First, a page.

After four years of capital controls, conditions ripen for removal
Greece is looking to fully lift capital controls in coming months, taking advantage of a rise in economic sentiment brought by a change of government in July.
Restrictions on the movement of capital within the country's banks were introduced in the summer of 2015 to prevent a meltdown of the financial system amidst a standoff between Greece and creditors over austerity measures Athens was forced to adopt. Greece has eased restrictions since then, but they have remained in place for a much longer period than anyone had expected.
In Cyprus capital controls were introduced in 2013 due to its bank crisis but were fully removed two years later.
Market friendly policies adopted by conservatives New Democracy have boosted expectations among many that the government will push ahead with key privatisations that have been delayed for years and deliver on promises to lower taxes. The Athens stock market is one of the best performing bourses in Europe, while the cost of borrowing for Greece has fallen to the lowest level in ten years.
The financial sector, however, still faces many obstacles in its bid to return to normal. Bad loans festering on bank balance sheets amount to some 80 billion euros, nearly half of total loans, posing the biggest threat to the sector that has struggled to get on top of the problem.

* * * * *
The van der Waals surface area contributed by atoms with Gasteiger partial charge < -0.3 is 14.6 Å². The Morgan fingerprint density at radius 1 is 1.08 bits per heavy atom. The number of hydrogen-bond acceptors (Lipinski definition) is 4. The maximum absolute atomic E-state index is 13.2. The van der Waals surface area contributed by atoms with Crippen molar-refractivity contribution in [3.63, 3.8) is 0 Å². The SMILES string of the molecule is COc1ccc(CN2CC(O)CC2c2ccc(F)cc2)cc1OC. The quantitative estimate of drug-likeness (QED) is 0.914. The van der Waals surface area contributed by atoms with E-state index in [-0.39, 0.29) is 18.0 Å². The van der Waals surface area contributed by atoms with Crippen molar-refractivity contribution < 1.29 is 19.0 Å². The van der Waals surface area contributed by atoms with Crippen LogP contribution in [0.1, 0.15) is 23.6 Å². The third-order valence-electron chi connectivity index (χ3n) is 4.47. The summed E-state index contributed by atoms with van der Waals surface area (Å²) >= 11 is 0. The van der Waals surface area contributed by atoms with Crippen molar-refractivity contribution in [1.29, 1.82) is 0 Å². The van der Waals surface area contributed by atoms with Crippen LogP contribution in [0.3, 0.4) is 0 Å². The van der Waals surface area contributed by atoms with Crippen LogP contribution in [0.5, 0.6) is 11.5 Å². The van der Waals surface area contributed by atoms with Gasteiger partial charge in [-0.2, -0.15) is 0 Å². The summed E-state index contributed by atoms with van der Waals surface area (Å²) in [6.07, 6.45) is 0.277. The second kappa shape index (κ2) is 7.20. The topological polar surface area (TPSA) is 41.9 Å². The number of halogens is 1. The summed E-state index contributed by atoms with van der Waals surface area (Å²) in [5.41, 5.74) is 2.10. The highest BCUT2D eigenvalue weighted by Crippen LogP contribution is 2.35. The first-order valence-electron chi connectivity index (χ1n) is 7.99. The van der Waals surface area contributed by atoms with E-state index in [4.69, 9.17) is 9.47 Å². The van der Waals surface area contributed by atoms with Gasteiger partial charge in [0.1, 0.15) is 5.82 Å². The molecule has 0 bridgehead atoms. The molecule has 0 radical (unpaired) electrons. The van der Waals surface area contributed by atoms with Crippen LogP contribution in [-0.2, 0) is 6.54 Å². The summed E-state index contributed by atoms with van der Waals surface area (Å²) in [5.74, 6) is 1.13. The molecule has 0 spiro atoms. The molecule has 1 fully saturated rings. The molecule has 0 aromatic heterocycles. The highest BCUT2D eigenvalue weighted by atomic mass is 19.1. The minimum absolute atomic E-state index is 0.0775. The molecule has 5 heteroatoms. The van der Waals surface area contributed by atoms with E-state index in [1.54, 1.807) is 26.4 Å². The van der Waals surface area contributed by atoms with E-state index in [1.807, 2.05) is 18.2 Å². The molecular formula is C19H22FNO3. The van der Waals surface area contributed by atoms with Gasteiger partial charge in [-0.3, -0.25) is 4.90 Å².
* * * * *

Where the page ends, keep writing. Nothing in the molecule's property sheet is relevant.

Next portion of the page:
Greek government and banking officials have indicated that they have held initial talks with the country's creditors on removing the capital restrictions.
The move is seen as being of symbolic importance, a step to help Greece put the crisis behind it, rather than a practical change for businesses. Greek companies have largely adjusted to the capital controls, doing business around them.
Another sign of rising confidence in the financial sector is the spike in bank deposits seen recently. The latest data shows that bank deposits rose to 152.5 billion euros in June, up from 149.4 billion euros in April.
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